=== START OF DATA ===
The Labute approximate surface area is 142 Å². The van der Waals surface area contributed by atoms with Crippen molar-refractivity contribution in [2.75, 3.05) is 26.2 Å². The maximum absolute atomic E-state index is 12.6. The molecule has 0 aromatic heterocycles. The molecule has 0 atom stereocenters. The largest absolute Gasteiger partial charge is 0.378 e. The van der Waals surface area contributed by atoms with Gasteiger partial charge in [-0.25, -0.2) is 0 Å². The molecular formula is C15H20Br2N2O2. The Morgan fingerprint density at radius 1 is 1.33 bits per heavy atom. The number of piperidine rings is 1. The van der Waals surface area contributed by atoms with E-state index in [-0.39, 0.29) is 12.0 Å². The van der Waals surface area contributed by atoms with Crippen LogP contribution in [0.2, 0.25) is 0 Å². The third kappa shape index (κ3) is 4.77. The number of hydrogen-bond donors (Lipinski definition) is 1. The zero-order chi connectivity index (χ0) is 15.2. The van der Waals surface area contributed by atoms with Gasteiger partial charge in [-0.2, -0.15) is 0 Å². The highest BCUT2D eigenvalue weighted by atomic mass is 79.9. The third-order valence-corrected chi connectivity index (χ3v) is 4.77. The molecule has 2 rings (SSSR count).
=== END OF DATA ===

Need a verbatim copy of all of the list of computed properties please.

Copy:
The Labute approximate surface area is 142 Å². The van der Waals surface area contributed by atoms with Crippen molar-refractivity contribution in [2.75, 3.05) is 26.2 Å². The maximum absolute atomic E-state index is 12.6. The molecule has 0 aromatic heterocycles. The molecule has 0 atom stereocenters. The largest absolute Gasteiger partial charge is 0.378 e. The van der Waals surface area contributed by atoms with Gasteiger partial charge in [-0.25, -0.2) is 0 Å². The molecular formula is C15H20Br2N2O2. The Morgan fingerprint density at radius 1 is 1.33 bits per heavy atom. The number of piperidine rings is 1. The van der Waals surface area contributed by atoms with E-state index in [-0.39, 0.29) is 12.0 Å². The van der Waals surface area contributed by atoms with Crippen LogP contribution in [0.2, 0.25) is 0 Å². The third kappa shape index (κ3) is 4.77. The number of hydrogen-bond donors (Lipinski definition) is 1. The zero-order chi connectivity index (χ0) is 15.2. The van der Waals surface area contributed by atoms with Gasteiger partial charge in [-0.2, -0.15) is 0 Å². The highest BCUT2D eigenvalue weighted by atomic mass is 79.9. The third-order valence-corrected chi connectivity index (χ3v) is 4.77. The molecule has 2 rings (SSSR count).